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The Sundance Times
Sundance, Wyoming
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August 23, 1979     The Sundance Times
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August 23, 1979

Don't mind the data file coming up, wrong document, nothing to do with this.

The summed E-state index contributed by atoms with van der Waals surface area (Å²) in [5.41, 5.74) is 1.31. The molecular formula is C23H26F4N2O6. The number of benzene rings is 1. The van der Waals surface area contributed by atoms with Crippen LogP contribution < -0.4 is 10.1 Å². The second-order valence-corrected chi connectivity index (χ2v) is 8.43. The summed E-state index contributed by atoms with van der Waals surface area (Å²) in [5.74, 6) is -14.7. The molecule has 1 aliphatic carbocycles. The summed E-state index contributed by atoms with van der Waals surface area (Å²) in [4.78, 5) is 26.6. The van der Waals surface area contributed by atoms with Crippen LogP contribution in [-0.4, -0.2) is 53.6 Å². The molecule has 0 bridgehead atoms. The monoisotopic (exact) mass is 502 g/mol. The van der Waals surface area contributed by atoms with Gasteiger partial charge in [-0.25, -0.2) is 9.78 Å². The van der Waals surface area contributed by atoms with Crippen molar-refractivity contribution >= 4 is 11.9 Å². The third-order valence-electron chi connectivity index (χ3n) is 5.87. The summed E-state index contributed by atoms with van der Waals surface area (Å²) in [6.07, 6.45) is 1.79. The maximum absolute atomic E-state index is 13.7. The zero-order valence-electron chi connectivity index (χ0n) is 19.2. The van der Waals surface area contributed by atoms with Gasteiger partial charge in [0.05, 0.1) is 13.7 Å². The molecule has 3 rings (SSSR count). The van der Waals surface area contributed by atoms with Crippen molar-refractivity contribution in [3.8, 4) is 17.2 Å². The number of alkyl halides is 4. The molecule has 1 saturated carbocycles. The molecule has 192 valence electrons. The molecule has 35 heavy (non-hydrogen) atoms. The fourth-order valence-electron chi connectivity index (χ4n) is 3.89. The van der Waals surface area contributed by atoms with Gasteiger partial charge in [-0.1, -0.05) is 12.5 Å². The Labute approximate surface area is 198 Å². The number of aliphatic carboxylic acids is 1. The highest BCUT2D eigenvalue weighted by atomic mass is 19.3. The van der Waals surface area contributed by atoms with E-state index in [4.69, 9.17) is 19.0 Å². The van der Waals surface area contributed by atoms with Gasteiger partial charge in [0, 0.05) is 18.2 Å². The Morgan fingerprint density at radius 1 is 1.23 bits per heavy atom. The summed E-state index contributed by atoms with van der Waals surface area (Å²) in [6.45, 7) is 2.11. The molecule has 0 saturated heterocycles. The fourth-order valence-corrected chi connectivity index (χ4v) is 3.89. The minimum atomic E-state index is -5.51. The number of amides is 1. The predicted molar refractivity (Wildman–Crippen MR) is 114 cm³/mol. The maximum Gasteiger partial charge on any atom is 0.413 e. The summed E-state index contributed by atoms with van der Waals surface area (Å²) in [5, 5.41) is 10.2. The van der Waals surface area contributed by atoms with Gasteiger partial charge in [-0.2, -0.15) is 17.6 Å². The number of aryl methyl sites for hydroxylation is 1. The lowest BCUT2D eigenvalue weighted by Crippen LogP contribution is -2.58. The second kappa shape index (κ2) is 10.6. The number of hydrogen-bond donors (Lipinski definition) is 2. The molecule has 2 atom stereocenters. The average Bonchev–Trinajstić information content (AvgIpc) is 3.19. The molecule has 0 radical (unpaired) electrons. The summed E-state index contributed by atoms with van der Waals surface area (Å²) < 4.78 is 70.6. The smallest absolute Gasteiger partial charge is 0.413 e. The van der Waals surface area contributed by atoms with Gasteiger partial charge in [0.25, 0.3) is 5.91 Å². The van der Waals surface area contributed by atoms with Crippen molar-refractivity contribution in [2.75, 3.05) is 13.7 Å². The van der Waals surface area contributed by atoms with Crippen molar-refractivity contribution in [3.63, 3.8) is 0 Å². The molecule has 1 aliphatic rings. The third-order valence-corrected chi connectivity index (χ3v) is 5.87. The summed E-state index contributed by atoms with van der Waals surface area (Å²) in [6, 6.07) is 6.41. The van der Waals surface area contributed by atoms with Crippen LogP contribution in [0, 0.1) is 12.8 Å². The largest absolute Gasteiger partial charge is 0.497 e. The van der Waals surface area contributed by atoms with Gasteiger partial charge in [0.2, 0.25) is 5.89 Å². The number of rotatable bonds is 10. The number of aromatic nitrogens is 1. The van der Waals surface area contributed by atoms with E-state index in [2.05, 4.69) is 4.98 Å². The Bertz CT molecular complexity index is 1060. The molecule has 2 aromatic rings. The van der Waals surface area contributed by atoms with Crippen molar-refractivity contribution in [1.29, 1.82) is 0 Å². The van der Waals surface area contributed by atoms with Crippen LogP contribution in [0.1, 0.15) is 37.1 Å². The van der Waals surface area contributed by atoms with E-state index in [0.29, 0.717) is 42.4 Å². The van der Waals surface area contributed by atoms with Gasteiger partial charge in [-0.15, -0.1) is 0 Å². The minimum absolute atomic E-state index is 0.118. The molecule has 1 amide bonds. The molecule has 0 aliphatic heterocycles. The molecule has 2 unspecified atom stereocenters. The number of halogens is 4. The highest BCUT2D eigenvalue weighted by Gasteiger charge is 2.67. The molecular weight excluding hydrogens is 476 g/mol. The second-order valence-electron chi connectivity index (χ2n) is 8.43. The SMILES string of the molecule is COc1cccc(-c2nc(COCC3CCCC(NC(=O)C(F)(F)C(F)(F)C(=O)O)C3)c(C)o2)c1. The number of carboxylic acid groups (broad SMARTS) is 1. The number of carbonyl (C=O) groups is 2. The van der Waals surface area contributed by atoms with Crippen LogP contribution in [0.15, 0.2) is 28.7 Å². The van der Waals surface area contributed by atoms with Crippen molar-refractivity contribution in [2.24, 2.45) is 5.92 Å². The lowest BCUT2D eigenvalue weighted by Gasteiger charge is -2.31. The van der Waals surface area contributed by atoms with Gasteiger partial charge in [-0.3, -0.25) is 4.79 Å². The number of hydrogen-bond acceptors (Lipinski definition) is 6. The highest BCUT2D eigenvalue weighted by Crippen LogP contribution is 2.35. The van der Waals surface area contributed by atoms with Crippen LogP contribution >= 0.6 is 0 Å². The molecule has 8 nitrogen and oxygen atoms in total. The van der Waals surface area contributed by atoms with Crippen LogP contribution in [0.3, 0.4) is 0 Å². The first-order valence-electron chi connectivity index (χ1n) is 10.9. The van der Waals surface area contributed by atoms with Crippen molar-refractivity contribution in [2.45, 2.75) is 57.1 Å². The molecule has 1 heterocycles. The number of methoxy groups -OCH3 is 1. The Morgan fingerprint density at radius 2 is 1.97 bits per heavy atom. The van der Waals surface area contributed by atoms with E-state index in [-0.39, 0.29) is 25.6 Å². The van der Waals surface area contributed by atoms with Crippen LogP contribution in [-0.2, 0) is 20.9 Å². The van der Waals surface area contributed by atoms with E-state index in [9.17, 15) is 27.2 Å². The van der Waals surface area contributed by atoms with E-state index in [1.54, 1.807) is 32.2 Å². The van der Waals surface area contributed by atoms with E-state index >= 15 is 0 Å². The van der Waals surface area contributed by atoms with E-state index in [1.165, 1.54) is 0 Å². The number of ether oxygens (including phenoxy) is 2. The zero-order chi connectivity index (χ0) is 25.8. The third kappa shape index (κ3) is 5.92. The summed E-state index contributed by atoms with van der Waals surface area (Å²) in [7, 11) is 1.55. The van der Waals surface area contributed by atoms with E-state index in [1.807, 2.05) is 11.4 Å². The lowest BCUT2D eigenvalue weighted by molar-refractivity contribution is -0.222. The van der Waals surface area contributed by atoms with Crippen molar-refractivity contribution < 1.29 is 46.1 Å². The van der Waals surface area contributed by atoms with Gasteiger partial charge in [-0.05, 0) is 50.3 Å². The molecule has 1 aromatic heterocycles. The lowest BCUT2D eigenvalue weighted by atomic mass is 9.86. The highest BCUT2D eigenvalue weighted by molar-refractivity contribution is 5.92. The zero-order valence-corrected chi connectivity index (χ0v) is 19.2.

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County Fair dress review wimmrs am idetumd here" left to right are Ernm Wyatt, Debbie Ryan, Zeta Nuckolls, Davanne Noyce, Pare Flested and Julle here are to top livestock judgers at the Crook County Fair. Shown left to right are~. Brendon McCullough, Jutie Dillinger, Stacy Dockery; back row - Ron Dyer, Valerie Dillinger. I awat~ during the Crook Coeaty Fair were these de~ whmem. Left to row - Tla Seeley, Chris Dawson, Wamey Streag; back row - Karen Gri~, techniques for assessing the can make intelligent de- population status and man- cisions about how the cat agement of the bobcat, should be managed." "The bobcat has become a The bobcat was not always AJ~nerica's small- very controversial cat," ex- such a controversial cat. A cat, the bob- plains Cluadia Kandrew, re- small animal, weighing up to subject of a source specialist with NWF. 25 pounds, the stealthy bob- cospon- "Because its pelt has be- cat is found in nearly all of Wild- come so valuable, the fur the lower 48 states. It is and the En- industry would like to see capable, of idlling an animal Scientific more of the cat~ being trap- ten times its own weight, (ESSA), October ped. But some biologists such as an antelope or deer. t 18, at the Smith- question how long the bobcat Although the bobcat's center in population could sustain usual fare is mice, rats, Va. heavy trapping. We hope at squirrels, birds, and rabbits, experts will the conference to come up it may attack farm animala. with some answers, so we This tendency led seme AUGUST 23, 1979 THE SUNDANCE TIMES PAGE 11 Jpai~ horse judging team members shown in ~emt are, left to right, C~a4s I}awsmt, Jmmlee Brlmmer, Jeff Neimau, Wamey Strong. Left to right in back me eeninr heine judging team members Jerry Rathbtm, T.J. Wyatt, Kdsty MeKenney, Jennifer Adams. l~ne top home economics judgers during the Crook County Fair me pictured here. Left to fight are; front - Nikki W'flson, Tawny McCullough, Khristy McKeney; back - Zeta Nuckoils, Davanne Noyce. states to classify the cat as a varmit, with a bounty on its scalp. Then, in 1975, an inter- national treaty, the Conven- tion on International Trade and Endangered Species {CITES), banned all com- mercial trade in the furs of big spotted cats. With their old supply cut off, the once- scorned bobcat pelt, which is tan to reddish brown, looked quite attractive to European furriers. Prices soared, one per sold for as much as $400 and in the 1976-77 trapping season, more than 100,000 bobcats were taken. Some biologists began to worry about the bobcat pop- ulation, but information was scarce. In 1977, ESSA, which was established to di- rect U.S. compliance with CITES, proposed that all ex- ports of bobcat fur be ban- ned. In the face of loud protests from some state and game agencies, ESSA back- ed~down, but did place the cat on Appendix II of CITES. This means ESSA must re- view the bobcat population and management status for each state before exports of pelts are allowed. Some states have gone so far as to ban bobcat hunting and trapping altogether, but many officials argue that this is a mistake. "Most of our bobcat information is derived from hunting and trapping," Chet McCord of the Mass- achusetts fisheries and wild- life division recently told the National Wildlife magazine. "Without this information, we can't manage the ani- mals." But Maurice Hornocker, of Idaho, one of the country's best-known wildlife bio- logists, does not entirely agree. "Trapping informa- tion has its place," he ex- plained to National Wildlife, "but too r~ny states use it as a crutch, an easy way to manage bobcats without do- ing the necessary in-depth studies. Kendrew hopes the re- search conference can help settle , these erguments. Among the issues to be dis- cussed at the conference are survey techniques, harvest reports, pelt trade and utili- zation, factors affecting har- vest level, response of pop- ulation to harvest, and the relationship of l~bitat~ studies to census techniques. VA- MAY ! HEI~ YOU? Q-If a vetenm leaves his National Service Li~ In. suranee dividend un deposit or credit with the Veterans Administration, at what rate will it accure interest? A--As of Jan. 1, 1979, the NSLI interest rate is 5aA percent~ Q-Is tutmial mdstunve the saute under the educa- tional assistance program and the vocational rehabih't- at/on program? A..No. Tutorial assistance is limited to $69 per ~th for a, maximum of $828. Under the vocational reha- bilitation program, the ex~ tent of assistance needed is determined on an individual basis by the VA, school staff and the veteran. Payment is based on the amount of time the veteran needs and the background and quali- fications of the tutor. Must a member of the armed forces accept the $20,000 Servicemen's Group Life Insurance coverage? A--No. A serviceperson may elect (in writing) to-be covered for a lesser amount or not to be covered at all. And A bout All The Farmer's biggest turnover is his spring plowing. -Post, Syracuse. Needed Autos have built-in di- rectional signals~ But what we need is another one showing undecided. -News, Tifton, Ga. By Far~ By far the most costly surplu~ the taxpayer has to pay forin this country is the surplus of govern- ment. -Journal, Atlanta. Could Be Fun is like insurance-- the older you are the more it costs. -Spot!jgbt~ San Diego.